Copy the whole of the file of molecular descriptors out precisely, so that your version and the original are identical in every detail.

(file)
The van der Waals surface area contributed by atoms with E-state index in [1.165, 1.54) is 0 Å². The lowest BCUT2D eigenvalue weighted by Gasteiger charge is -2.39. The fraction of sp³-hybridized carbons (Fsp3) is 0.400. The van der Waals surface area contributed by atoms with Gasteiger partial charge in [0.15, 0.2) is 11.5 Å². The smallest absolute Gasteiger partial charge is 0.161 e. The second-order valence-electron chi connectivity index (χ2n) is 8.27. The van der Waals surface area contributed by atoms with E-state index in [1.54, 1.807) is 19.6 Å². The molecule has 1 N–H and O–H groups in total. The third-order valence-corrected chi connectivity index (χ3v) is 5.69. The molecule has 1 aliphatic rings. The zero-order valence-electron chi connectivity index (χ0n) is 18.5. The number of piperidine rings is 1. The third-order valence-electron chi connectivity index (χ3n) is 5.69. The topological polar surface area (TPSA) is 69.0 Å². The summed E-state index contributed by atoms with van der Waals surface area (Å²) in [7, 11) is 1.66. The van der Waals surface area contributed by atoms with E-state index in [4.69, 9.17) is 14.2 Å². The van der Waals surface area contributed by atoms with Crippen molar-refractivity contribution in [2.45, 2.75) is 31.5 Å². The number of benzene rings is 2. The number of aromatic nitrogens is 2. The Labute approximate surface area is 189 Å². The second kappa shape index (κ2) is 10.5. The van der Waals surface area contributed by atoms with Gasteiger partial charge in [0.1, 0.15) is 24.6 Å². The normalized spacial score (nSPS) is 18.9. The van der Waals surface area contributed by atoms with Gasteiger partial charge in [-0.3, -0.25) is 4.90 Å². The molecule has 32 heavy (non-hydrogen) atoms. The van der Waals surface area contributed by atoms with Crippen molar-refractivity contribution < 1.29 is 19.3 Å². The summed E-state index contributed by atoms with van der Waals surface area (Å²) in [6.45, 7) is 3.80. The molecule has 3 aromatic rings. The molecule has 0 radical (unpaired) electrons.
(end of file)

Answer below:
The van der Waals surface area contributed by atoms with E-state index in [1.165, 1.54) is 0 Å². The lowest BCUT2D eigenvalue weighted by Gasteiger charge is -2.39. The fraction of sp³-hybridized carbons (Fsp3) is 0.400. The van der Waals surface area contributed by atoms with Gasteiger partial charge in [0.15, 0.2) is 11.5 Å². The smallest absolute Gasteiger partial charge is 0.161 e. The second-order valence-electron chi connectivity index (χ2n) is 8.27. The van der Waals surface area contributed by atoms with E-state index in [1.54, 1.807) is 19.6 Å². The molecule has 1 N–H and O–H groups in total. The third-order valence-corrected chi connectivity index (χ3v) is 5.69. The molecule has 1 aliphatic rings. The zero-order valence-electron chi connectivity index (χ0n) is 18.5. The number of piperidine rings is 1. The third-order valence-electron chi connectivity index (χ3n) is 5.69. The topological polar surface area (TPSA) is 69.0 Å². The summed E-state index contributed by atoms with van der Waals surface area (Å²) in [7, 11) is 1.66. The van der Waals surface area contributed by atoms with E-state index in [4.69, 9.17) is 14.2 Å². The van der Waals surface area contributed by atoms with Crippen molar-refractivity contribution in [2.45, 2.75) is 31.5 Å². The number of benzene rings is 2. The number of aromatic nitrogens is 2. The Labute approximate surface area is 189 Å². The second kappa shape index (κ2) is 10.5. The van der Waals surface area contributed by atoms with Gasteiger partial charge in [0.1, 0.15) is 24.6 Å². The normalized spacial score (nSPS) is 18.9. The van der Waals surface area contributed by atoms with Gasteiger partial charge in [-0.3, -0.25) is 4.90 Å². The molecule has 32 heavy (non-hydrogen) atoms. The van der Waals surface area contributed by atoms with Crippen molar-refractivity contribution < 1.29 is 19.3 Å². The summed E-state index contributed by atoms with van der Waals surface area (Å²) in [6.45, 7) is 3.80. The molecule has 3 aromatic rings. The molecule has 0 radical (unpaired) electrons.